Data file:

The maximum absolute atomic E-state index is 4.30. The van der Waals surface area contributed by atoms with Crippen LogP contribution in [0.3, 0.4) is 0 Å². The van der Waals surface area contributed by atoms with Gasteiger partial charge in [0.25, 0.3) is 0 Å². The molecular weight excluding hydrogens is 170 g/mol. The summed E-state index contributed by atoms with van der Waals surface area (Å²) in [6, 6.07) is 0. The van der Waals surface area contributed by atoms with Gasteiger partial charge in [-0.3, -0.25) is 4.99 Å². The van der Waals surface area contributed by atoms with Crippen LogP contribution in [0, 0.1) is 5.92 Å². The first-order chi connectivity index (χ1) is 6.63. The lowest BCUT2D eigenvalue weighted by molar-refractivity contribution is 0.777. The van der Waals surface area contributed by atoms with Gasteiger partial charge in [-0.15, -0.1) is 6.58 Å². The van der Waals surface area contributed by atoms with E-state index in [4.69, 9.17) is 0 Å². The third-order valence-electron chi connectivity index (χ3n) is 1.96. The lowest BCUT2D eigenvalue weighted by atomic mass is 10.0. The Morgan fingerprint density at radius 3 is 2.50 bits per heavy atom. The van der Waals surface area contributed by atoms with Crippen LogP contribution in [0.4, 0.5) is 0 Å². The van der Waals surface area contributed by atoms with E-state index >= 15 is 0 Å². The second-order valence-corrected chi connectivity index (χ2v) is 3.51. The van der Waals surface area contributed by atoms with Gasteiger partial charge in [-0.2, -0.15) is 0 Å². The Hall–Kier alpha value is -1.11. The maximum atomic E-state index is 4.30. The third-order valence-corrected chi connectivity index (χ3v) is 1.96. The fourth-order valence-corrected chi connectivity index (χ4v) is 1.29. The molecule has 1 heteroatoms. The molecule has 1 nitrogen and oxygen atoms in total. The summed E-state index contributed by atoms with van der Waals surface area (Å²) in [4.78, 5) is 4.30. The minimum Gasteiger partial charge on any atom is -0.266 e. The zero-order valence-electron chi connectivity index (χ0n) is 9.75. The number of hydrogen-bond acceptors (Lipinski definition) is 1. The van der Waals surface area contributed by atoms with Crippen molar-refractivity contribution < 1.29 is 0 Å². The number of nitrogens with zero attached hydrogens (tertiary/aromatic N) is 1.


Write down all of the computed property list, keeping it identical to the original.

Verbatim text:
The maximum absolute atomic E-state index is 4.30. The van der Waals surface area contributed by atoms with Crippen LogP contribution in [0.3, 0.4) is 0 Å². The van der Waals surface area contributed by atoms with Gasteiger partial charge in [0.25, 0.3) is 0 Å². The molecular weight excluding hydrogens is 170 g/mol. The summed E-state index contributed by atoms with van der Waals surface area (Å²) in [6, 6.07) is 0. The van der Waals surface area contributed by atoms with Gasteiger partial charge in [-0.3, -0.25) is 4.99 Å². The van der Waals surface area contributed by atoms with Crippen LogP contribution in [0, 0.1) is 5.92 Å². The first-order chi connectivity index (χ1) is 6.63. The lowest BCUT2D eigenvalue weighted by molar-refractivity contribution is 0.777. The van der Waals surface area contributed by atoms with Gasteiger partial charge in [-0.15, -0.1) is 6.58 Å². The van der Waals surface area contributed by atoms with E-state index in [4.69, 9.17) is 0 Å². The third-order valence-electron chi connectivity index (χ3n) is 1.96. The lowest BCUT2D eigenvalue weighted by atomic mass is 10.0. The Morgan fingerprint density at radius 3 is 2.50 bits per heavy atom. The van der Waals surface area contributed by atoms with Crippen LogP contribution in [0.4, 0.5) is 0 Å². The van der Waals surface area contributed by atoms with E-state index >= 15 is 0 Å². The second-order valence-corrected chi connectivity index (χ2v) is 3.51. The van der Waals surface area contributed by atoms with Gasteiger partial charge in [-0.2, -0.15) is 0 Å². The Hall–Kier alpha value is -1.11. The maximum atomic E-state index is 4.30. The third-order valence-corrected chi connectivity index (χ3v) is 1.96. The fourth-order valence-corrected chi connectivity index (χ4v) is 1.29. The molecule has 1 heteroatoms. The molecule has 1 nitrogen and oxygen atoms in total. The summed E-state index contributed by atoms with van der Waals surface area (Å²) in [4.78, 5) is 4.30. The minimum Gasteiger partial charge on any atom is -0.266 e. The zero-order valence-electron chi connectivity index (χ0n) is 9.75. The number of hydrogen-bond acceptors (Lipinski definition) is 1. The van der Waals surface area contributed by atoms with Crippen molar-refractivity contribution < 1.29 is 0 Å². The number of nitrogens with zero attached hydrogens (tertiary/aromatic N) is 1.